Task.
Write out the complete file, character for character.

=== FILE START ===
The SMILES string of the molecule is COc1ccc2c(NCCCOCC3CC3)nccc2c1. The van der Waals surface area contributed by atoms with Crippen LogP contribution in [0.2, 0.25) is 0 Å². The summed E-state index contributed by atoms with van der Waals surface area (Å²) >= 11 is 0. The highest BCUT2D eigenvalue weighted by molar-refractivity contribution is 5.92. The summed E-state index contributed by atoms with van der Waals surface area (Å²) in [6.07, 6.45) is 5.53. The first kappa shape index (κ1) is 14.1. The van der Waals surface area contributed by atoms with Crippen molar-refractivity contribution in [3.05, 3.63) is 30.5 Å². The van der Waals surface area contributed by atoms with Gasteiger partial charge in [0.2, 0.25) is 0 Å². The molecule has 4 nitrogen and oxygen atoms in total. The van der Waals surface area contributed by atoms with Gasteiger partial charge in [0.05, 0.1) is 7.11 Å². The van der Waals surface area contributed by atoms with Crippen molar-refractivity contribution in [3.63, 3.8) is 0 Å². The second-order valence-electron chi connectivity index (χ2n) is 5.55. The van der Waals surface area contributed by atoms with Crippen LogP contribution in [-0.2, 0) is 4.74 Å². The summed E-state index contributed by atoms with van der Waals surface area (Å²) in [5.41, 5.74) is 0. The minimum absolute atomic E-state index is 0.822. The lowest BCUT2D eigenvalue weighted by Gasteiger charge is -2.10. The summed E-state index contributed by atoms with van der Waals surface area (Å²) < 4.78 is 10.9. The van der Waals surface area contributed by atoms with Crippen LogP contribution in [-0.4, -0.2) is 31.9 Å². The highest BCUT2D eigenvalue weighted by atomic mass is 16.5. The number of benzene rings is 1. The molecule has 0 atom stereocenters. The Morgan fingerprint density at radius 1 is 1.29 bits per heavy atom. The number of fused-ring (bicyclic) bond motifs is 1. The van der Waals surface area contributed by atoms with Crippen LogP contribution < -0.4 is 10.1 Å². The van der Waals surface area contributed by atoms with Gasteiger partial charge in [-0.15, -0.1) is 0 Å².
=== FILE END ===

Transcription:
The SMILES string of the molecule is COc1ccc2c(NCCCOCC3CC3)nccc2c1. The van der Waals surface area contributed by atoms with Crippen LogP contribution in [0.2, 0.25) is 0 Å². The summed E-state index contributed by atoms with van der Waals surface area (Å²) >= 11 is 0. The highest BCUT2D eigenvalue weighted by molar-refractivity contribution is 5.92. The summed E-state index contributed by atoms with van der Waals surface area (Å²) in [6.07, 6.45) is 5.53. The first kappa shape index (κ1) is 14.1. The van der Waals surface area contributed by atoms with Crippen molar-refractivity contribution in [3.05, 3.63) is 30.5 Å². The van der Waals surface area contributed by atoms with Gasteiger partial charge in [0.2, 0.25) is 0 Å². The molecule has 4 nitrogen and oxygen atoms in total. The van der Waals surface area contributed by atoms with Gasteiger partial charge in [0.05, 0.1) is 7.11 Å². The van der Waals surface area contributed by atoms with Crippen molar-refractivity contribution in [3.63, 3.8) is 0 Å². The second-order valence-electron chi connectivity index (χ2n) is 5.55. The van der Waals surface area contributed by atoms with Crippen LogP contribution in [-0.2, 0) is 4.74 Å². The summed E-state index contributed by atoms with van der Waals surface area (Å²) in [5.41, 5.74) is 0. The minimum absolute atomic E-state index is 0.822. The lowest BCUT2D eigenvalue weighted by Gasteiger charge is -2.10. The summed E-state index contributed by atoms with van der Waals surface area (Å²) < 4.78 is 10.9. The van der Waals surface area contributed by atoms with Crippen LogP contribution in [-0.4, -0.2) is 31.9 Å². The highest BCUT2D eigenvalue weighted by atomic mass is 16.5. The number of benzene rings is 1. The molecule has 0 atom stereocenters. The Morgan fingerprint density at radius 1 is 1.29 bits per heavy atom. The number of fused-ring (bicyclic) bond motifs is 1. The van der Waals surface area contributed by atoms with Crippen LogP contribution < -0.4 is 10.1 Å². The van der Waals surface area contributed by atoms with Gasteiger partial charge in [-0.15, -0.1) is 0 Å².